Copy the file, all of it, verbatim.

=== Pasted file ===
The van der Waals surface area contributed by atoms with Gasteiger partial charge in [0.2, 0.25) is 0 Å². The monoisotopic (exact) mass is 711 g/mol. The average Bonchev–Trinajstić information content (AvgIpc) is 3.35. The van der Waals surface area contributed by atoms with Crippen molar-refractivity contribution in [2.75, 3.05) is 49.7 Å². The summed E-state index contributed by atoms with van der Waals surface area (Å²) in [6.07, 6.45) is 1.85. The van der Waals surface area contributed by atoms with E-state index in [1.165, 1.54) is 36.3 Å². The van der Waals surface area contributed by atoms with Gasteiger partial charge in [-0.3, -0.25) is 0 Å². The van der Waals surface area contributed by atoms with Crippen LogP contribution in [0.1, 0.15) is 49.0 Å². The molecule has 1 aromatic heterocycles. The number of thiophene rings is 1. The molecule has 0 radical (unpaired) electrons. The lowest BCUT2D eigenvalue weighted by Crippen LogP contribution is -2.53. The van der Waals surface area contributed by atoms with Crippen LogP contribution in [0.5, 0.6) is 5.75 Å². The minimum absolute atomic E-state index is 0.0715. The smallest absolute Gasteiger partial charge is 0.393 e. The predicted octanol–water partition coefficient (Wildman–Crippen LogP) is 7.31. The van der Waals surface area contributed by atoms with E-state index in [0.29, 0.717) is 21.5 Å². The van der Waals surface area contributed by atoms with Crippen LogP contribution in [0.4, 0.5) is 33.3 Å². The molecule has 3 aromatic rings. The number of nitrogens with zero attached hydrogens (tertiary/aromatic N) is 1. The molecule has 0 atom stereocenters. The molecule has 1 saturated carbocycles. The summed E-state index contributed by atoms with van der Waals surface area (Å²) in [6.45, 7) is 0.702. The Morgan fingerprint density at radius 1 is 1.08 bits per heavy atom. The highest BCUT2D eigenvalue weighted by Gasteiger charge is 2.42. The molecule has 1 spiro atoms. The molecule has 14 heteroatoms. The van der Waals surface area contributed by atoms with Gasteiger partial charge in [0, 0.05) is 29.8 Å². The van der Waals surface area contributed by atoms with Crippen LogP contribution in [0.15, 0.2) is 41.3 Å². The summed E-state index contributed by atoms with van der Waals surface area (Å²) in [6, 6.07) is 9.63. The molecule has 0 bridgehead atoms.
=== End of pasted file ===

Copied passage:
The van der Waals surface area contributed by atoms with Gasteiger partial charge in [0.2, 0.25) is 0 Å². The monoisotopic (exact) mass is 711 g/mol. The average Bonchev–Trinajstić information content (AvgIpc) is 3.35. The van der Waals surface area contributed by atoms with Crippen molar-refractivity contribution in [2.75, 3.05) is 49.7 Å². The summed E-state index contributed by atoms with van der Waals surface area (Å²) in [6.07, 6.45) is 1.85. The van der Waals surface area contributed by atoms with E-state index in [1.165, 1.54) is 36.3 Å². The van der Waals surface area contributed by atoms with Gasteiger partial charge in [-0.3, -0.25) is 0 Å². The van der Waals surface area contributed by atoms with Crippen LogP contribution in [0.1, 0.15) is 49.0 Å². The molecule has 1 aromatic heterocycles. The number of thiophene rings is 1. The molecule has 0 radical (unpaired) electrons. The lowest BCUT2D eigenvalue weighted by Crippen LogP contribution is -2.53. The van der Waals surface area contributed by atoms with Crippen LogP contribution in [0.5, 0.6) is 5.75 Å². The minimum absolute atomic E-state index is 0.0715. The smallest absolute Gasteiger partial charge is 0.393 e. The predicted octanol–water partition coefficient (Wildman–Crippen LogP) is 7.31. The van der Waals surface area contributed by atoms with E-state index in [0.29, 0.717) is 21.5 Å². The van der Waals surface area contributed by atoms with Crippen LogP contribution in [0.4, 0.5) is 33.3 Å². The molecule has 3 aromatic rings. The number of nitrogens with zero attached hydrogens (tertiary/aromatic N) is 1. The molecule has 0 atom stereocenters. The molecule has 1 saturated carbocycles. The summed E-state index contributed by atoms with van der Waals surface area (Å²) in [6.45, 7) is 0.702. The Morgan fingerprint density at radius 1 is 1.08 bits per heavy atom. The highest BCUT2D eigenvalue weighted by Gasteiger charge is 2.42. The molecule has 1 spiro atoms. The molecule has 14 heteroatoms. The van der Waals surface area contributed by atoms with Gasteiger partial charge in [0, 0.05) is 29.8 Å². The van der Waals surface area contributed by atoms with Crippen LogP contribution in [0.15, 0.2) is 41.3 Å². The summed E-state index contributed by atoms with van der Waals surface area (Å²) in [6, 6.07) is 9.63. The molecule has 0 bridgehead atoms.